CANNON:  Honestly, before shooting and even during shooting, I would have banked on leaning toward the parents because they’re just so funny. Those three actors are so funny, and they’re so funny together. They’re doing a lot of crazy stuff. It’s been so great to hear such great reactions about how people feel about the girls, and how they’re just as funny and people are just as interested watching what their storylines are. That’s really good. I’m glad for that.  

Even the young guys, who are the supporting characters, are also really interesting, in their own ways.  

CANNON:  Yeah. I wanted them to not be stereotypical guys, where they’re just a bunch of horndogs. We’ve seen that before. It was nice. I wanted Conner to be someone where the audience wouldn’t know who to root for. You’re rooting for Mitchell because Conner does give drugs to people, but Conner is a nice guy, and he’s really respectful and fun, and he really likes Kayla. You’re not sure who you want to root for. Nobody is crazy applauding when Mitchell throws Conner into the wall, but you laugh really hard when Conner’s like, “I’m actually fine!” 

How was the casting process for this, with the parents and their daughters?  

CANNON:  My daughter is going to preschool, and whoever she connects with, that’s who you end up having to spend all of these birthdays and Halloweens and graduation with. You’ve lived your life with these same parents, for all of these special moments, and then you end up becoming friends, but without your kids, you wouldn’t be friends. And I feel that way about Leslie [Mann], Ike [Barinholtz] and John [Cena]. If this movie hadn’t existed, those three are so different that I don’t think they’d be hanging out together, but when they come together, it’s really fun to see these three very different people joke around and laugh and have fun. They love each other and they’ve become friends.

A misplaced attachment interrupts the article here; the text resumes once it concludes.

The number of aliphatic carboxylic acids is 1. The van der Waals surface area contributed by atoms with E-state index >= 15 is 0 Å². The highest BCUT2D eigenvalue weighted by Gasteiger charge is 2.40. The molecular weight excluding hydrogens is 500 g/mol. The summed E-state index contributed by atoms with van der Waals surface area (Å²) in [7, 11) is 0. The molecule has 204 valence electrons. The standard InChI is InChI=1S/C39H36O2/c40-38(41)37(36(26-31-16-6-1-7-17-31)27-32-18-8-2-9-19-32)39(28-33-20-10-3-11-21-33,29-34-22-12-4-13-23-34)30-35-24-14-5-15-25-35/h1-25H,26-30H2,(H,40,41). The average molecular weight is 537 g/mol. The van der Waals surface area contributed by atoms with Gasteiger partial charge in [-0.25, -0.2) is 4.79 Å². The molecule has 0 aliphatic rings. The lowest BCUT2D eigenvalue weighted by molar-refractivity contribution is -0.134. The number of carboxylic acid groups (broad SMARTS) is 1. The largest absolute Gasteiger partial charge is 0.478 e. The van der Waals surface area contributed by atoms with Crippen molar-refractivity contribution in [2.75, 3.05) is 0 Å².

What led you to the three parents and the three young women?  

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Image via Universal Pictures

CANNON:  The three parents are very distinct. We’d rewritten Mitchell to be a big guy who’s emotional. Ike was the first one that I cast because Ike and I have known each other for a long time and I felt like he was Hunter. I was like, “Ike, you’re kind of Hunter.” I sent him the script and it was a no-brainer. He was like, “Yes, absolutely!” And then, I had seen John in Trainwreck and Sisters and I thought he was super funny, but it wasn’t until I was watched him host the ESPYs, where he was just himself and telling a joke and laughing. I emailed the producers, immediately, when I was watching and I was like, “I think John Cena should play Mitchell.” John hadn’t done this big of a role before, so they had him come in and audition for me, and he nailed it. Leslie was sent the script. I thought of Leslie a lot, with that role. So, we sent her the script and she was actually dropping Maude, her daughter, off to college, so she was living through this, for real. I’m thrilled she said yes because I really felt like she understood it. Emotionally, when I watch her, I really feel like she brings you in and she can really feel those things. The girls just auditioned, regular style. I saw hundreds of young ladies, for those parts, and even tested a bunch and did chemistry reads. They were last-minute hires. Kathryn [Newton] came in, and when she left, I was like, “That’s Leslie’s daughter. I just feel like they would be great together.” Gideon [Adlon] and Geraldine [Viswanathan] were from tapes. The three of them hadn’t been in a room together until rehearsal, a week before we started. They just became fast friends.